It was a warm September evening and I was out. I had met some friends for beverages and was now wandering the strip seeking the next adventure. And that’s when I saw him. Piercing blue eyes, baby face, an Ohm tattoo, backpack and a sign that said “Every Penny Helps”. So I stopped and I asked him if I could join him on the stoop. He obliged and I asked him what I could do for him. He told me that he was hungry so we went to one of the street vendors, got some food and returned to the stoop where I proceeded to ask more questions. “Why was he here?” “Where did he sleep?” “Why the ohm tattoo?” “Why didn’t he just get a job?” And what I discovered, I did not expect. He told me that he wanted a job; that he applied for jobs in the area regularly but that they always wanted a phone number to call him back and that he didn’t have a phone. It had never occurred to me that something like a phone could be the difference between sleeping on the streets and a job.
I left that evening with my mind full of this young man’s situation. And I vowed that if I saw him again I would buy him a phone. As fate would have it, less than 2 weeks later, as I was headed onto US Route 35, on the other of the barricade, on the off ramp, was a young man with piercing blue eyes, a backpack and a sign that said “Every Penny Helps.” So I got off the highway at the next exit, found a pay-as-you-go phone store and for $80 I purchased a basic cell phone, a sim card and minutes. I went back to the on ramp, pulled over my car, turned on my flashers and ran over to him. I handed him the phone, gave him a hug and drove away. The very next day I moved to a lake house for the winter an hour and a half away from the city. And I never saw him again.
Until last Saturday.
The day was a beautiful 70 something degrees and I was volunteering at a community event in Dayton, Ohio called The Longest Table that would bring together over 500 people from all walks of life and more than 50 zipcodes. I arrived around 2PM and signed in at the volunteer table as a table host. This Longest Table event featured a dinner table with more than 500 chairs spanning the Dayton Peace Bridge over the Great Miami River. Each section of the table held space for 6 people: a table host (me) and 5 other people strategically from different parts of the city to facilitate diversity, discussion, learning, community building and solution finding. After volunteer orientation, I went to the bridge to find Table Section 43 before the Opening Ceremony.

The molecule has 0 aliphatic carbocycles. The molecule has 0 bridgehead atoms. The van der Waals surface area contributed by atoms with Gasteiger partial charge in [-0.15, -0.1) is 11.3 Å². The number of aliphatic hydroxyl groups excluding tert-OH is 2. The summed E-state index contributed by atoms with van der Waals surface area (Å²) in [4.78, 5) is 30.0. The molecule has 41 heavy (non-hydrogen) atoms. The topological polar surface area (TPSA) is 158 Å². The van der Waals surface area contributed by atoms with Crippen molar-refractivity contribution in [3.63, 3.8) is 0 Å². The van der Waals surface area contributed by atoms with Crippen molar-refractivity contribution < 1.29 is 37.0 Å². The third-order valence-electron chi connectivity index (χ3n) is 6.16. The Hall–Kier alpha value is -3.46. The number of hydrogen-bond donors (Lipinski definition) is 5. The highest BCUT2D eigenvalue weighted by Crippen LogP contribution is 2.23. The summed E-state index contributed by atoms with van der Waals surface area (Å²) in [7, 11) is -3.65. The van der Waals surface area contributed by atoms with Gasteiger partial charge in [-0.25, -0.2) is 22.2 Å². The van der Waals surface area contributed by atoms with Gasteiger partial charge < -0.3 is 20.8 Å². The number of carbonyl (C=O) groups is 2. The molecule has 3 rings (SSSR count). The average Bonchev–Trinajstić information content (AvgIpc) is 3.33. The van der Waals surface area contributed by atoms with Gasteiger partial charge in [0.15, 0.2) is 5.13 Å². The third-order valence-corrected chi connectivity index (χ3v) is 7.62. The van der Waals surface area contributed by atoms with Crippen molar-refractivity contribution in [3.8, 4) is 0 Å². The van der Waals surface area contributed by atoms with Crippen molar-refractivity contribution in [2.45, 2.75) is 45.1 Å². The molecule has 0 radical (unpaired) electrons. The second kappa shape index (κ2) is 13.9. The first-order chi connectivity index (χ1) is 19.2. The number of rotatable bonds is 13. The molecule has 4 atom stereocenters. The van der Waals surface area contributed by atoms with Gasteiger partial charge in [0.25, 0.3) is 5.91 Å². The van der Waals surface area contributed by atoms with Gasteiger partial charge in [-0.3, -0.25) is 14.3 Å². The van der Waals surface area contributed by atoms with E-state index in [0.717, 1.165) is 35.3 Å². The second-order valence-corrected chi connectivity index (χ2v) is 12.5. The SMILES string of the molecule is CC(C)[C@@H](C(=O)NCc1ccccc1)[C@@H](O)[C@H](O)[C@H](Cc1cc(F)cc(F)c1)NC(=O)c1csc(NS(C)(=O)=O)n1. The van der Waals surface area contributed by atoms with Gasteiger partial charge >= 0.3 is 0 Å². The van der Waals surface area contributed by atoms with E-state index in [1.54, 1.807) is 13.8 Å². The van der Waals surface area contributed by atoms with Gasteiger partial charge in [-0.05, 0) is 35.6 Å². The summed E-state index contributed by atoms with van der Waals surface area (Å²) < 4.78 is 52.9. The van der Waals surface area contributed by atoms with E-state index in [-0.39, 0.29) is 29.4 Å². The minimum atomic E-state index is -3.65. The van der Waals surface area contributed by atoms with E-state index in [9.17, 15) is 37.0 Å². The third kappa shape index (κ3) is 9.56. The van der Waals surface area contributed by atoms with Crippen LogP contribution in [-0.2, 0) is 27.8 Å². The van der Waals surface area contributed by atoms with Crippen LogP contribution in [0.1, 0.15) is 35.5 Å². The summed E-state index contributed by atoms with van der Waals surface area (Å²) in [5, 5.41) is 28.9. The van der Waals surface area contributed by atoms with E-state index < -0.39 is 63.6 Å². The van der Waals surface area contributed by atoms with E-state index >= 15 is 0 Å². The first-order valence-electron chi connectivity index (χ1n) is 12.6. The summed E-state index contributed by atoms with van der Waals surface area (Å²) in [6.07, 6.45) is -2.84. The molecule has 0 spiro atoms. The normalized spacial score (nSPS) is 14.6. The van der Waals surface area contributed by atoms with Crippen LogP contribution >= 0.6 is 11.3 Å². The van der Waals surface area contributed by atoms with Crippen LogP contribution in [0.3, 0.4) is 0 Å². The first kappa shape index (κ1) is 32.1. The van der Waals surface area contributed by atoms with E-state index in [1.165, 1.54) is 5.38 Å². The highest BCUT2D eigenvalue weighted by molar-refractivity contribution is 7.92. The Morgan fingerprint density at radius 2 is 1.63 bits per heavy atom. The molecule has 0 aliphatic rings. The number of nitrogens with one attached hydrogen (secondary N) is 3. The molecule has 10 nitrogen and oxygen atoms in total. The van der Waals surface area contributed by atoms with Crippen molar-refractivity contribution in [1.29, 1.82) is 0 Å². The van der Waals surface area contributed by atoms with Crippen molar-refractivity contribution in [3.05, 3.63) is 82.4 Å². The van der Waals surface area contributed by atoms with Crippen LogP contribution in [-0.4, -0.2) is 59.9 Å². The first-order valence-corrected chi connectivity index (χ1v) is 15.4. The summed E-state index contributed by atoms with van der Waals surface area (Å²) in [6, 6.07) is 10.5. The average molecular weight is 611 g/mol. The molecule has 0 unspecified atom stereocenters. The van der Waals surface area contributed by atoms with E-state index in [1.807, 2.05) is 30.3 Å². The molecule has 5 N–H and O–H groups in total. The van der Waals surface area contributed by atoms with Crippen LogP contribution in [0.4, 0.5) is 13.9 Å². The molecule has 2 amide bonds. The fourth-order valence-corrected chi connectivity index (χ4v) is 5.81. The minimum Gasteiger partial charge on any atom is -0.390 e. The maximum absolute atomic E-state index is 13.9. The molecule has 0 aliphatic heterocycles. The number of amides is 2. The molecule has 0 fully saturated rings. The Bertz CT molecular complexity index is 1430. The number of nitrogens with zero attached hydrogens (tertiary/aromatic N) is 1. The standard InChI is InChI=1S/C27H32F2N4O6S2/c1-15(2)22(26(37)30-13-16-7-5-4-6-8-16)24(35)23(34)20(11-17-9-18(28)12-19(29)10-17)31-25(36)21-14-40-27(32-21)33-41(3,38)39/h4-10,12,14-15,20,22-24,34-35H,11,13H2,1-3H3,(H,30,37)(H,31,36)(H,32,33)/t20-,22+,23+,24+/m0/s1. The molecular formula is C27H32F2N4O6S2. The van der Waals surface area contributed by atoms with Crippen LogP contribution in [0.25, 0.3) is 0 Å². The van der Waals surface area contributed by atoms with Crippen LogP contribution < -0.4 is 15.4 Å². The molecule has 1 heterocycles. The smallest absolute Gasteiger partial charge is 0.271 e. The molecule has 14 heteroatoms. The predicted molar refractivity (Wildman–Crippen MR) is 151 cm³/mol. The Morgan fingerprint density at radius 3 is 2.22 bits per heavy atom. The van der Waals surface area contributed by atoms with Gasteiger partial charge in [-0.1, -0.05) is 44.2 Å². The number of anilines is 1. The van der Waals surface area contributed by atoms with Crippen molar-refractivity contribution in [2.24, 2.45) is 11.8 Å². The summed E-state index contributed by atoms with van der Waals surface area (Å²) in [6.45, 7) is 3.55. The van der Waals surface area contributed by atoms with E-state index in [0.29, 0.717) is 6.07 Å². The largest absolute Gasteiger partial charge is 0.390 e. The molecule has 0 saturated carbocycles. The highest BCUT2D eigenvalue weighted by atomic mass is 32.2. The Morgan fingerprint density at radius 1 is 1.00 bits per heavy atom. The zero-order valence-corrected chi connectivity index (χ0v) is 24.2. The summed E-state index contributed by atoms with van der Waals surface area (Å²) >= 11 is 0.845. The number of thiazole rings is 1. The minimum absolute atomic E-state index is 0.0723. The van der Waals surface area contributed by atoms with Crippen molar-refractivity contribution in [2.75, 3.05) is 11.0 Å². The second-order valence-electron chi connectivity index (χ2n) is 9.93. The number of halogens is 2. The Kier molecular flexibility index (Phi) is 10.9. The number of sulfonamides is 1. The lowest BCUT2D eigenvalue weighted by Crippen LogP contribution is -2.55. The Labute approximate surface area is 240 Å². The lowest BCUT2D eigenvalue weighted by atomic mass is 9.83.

And that is when I saw him. Under the Peace Bridge sign was a young man with a piercing blue eyes, a backpack, an Ohm tattoo and a flower behind his ear. Standing silently watching the crowd. And so I went over to him. I said: “I don’t know if you remember me but last year about this time I..” and he interrupted me and said “You stopped on the ramp and gave me a phone.” And so, I asked him how he was, where he was living, what he was doing. And he told me that he had a job at McDonalds, an apartment of his own and that he was doing well. And I hugged him. And I got tears in my eyes. And I asked him to stay and share food with the group. He pointed to the Peace Bridge sign and said he would stand for awhile.
At the opening ceremony, one of my closest friends approached me yelling: “Of course you know him! Of course you know him!” because as it turned out, he was standing beneath the Peace Bridge sign because on her way to the event she had stopped to greet a young man with piercing blue eyes, a backpack, an Ohm tattoo and a sign that said “Every Penny Helps” and invited him to this Longest Table event. And he had come. He was here because my friend invited him. And I got tears in my eyes as I hugged her.
After the Opening Ceremony the 500 plus people found their assigned seats. Every chair was taken and more were added. Except for Table Section 43. One chair remained empty when David found me to say goodbye. And my section of the table invited him to stay. As we went around the table introducing ourselves, sharing what part of the city we were from and why we were here, David said he was here because god wanted him to be. And the 83 year old woman to my left smiled a big smile and responded with an “Amen”. And for the next 3 hours the 6 of us talked and listened and created a brighter future. And David shared with a perspective of our city unique to the streets.
I don’t know what impact this young man with piercing blue eyes, an Ohm tattoo, a flower in his hair and a backpack had on the group members at Table Section 43. But I have no doubt that his presence was far more impactful than an empty chair would have been. And that is how we transform our world. By showing up. By asking questions. By listening and sharing. By discovering one another. By eating a meal together, whether at a table on a bridge or on a corner stoop. By asking the question “What can I do for you?” and meaning it.
When $80 can change a life, when a meal can transform a city, when a hug brings tears to someone’s eyes, when your standing beneath a Peace Sign invites discussion, when “Every Penny Helps”, what are we waiting for?